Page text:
Garry Murphy: Delivering essential infrastructure is about charting the right course

Garry Murphy: Delivering essential infrastructure is about charting the right course

Image: Port of Aberdeen

Following September’s grand opening of the South Harbour at the Port of Aberdeen, Turner & Townsend’s UK head of project management Garry Murphy highlights the firm’s role in the programme, particularly the importance of project controls.

In September, the grand opening of the South Harbour at the Port of Aberdeen marked a special moment for Scottish and British infrastructure. One of the largest marine development projects in the history of UK ports, this expansion is ensuring that the UK’s oldest maritime hub remains a forerunner in supporting growth in the region.

The project has been a significant undertaking, with a staggering 3.5 million hours worked to deliver the £420m investment. However, the results are worth the endeavour – reimagining the almost 900-year-old port for a new future. The project has added a further 1.5km of deepwater berths and expanded capacity to accommodate modern ships almost twice the length of what was previously possible. This will have a phenomenal impact when it comes to increasing the number of vessels that can dock at Aberdeen, allowing access for cruise liners that bring tourism, and enabling the city’s economic transition to support renewable energy projects in the North Sea.

Turner & Townsend has proudly supported the project since 2020 with scheduling and project management support. However, the most significant achievements – and where the wider infrastructure sector can learn lessons – has been through the integration of project controls and digital tools.

Establishing our methods for success

While the project was conceived to ensure Aberdeen looked outwardly to its role in global trade and commerce, we encountered external headwinds early on. When we joined the project, it was already facing some obstacles, with supply chains disrupted by the pandemic and a global economy suffering the consequences of price inflation. The onset of the war in Ukraine and further dislocation in global trade routes compounded these challenges.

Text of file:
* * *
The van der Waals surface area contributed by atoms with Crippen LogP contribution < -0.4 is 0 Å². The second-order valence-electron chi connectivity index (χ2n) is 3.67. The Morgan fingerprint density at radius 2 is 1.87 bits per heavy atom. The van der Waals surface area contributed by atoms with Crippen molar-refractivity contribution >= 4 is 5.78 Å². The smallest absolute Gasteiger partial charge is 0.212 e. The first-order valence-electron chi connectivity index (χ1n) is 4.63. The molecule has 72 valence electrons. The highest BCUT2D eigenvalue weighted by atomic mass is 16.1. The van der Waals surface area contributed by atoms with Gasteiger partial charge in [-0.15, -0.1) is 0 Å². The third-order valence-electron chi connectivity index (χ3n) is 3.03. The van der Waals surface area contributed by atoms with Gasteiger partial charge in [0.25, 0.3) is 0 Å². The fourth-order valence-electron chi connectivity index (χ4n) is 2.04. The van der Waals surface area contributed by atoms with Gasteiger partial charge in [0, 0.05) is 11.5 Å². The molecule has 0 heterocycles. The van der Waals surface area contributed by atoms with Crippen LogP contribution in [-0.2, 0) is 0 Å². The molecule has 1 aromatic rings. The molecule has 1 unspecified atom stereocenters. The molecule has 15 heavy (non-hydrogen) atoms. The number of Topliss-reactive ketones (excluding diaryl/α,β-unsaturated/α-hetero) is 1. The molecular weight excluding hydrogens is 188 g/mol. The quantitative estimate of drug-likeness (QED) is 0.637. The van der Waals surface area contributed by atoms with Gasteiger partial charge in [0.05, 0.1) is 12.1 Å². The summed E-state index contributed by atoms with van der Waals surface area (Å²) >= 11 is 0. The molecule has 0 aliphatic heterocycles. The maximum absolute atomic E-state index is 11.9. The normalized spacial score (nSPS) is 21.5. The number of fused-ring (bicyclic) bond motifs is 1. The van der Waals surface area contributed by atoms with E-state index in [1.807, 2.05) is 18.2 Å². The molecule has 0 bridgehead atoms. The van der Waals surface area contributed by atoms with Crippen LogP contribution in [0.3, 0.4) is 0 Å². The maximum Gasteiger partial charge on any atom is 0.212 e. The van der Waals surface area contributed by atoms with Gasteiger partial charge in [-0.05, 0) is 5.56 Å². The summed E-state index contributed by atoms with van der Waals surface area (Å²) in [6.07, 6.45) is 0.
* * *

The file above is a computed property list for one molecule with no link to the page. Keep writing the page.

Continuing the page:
The antidote to these problems has been to establish a strong culture of collective responsibility – so that obstacles could be tackled together, with the common goal in mind to deliver on the vision for the Port.

At a day-to-day level, this has relied on shaping a positive commitment to transparency, accountability and a focus on embedding project controls. We created an in-depth programme and schedule of work, which could forensically monitor over 3,000 activities. Using Oracle Primavera, we were able to assign activities to owners, resource load to improve forecasts and enhance interface management. Software such as PowerBI then gave us the ability to visually chart and monitor progress, risks and dependencies, and make decisions quickly to adapt to changing circumstances.

Importantly, this visibility didn’t simply keep us fixated on rigid milestones but gave the team the confidence to adapt to changing circumstances. By using digital tools, we were able to focus on delivering project milestones, as well as the overall completion, while adjusting the programme to allow for any challenges.

These innovative tools were crucial parts of our product suite as we assessed and managed our progress against key milestones and made informed decisions based on up-to-date project data. It simplified and automated information which could be presented in the best possible format and suit numerous audiences – whether for supply chain and client workshops, funders or the board. It was crucial that the processes implemented supported the wider supply chain and ensured we could deliver the project as a team.

Reinvigorating infrastructure delivery

Through adopting these modern approaches, we’ve learnt important lessons for wider infrastructure programmes too.

While the specific difficulties presented by Covid-19 are hopefully behind us, the construction sector continues to navigate challenging conditions when it comes to labour availability, material supply and the demands of a net-zero transition. Digital investment in programme controls will stand the industry in good stead as we look to deliver new infrastructure programmes – whether that is further port investment being seen in other maritime hotspots in Scotland, the rest of the UK or looking further afield to opportunities to export expertise abroad.

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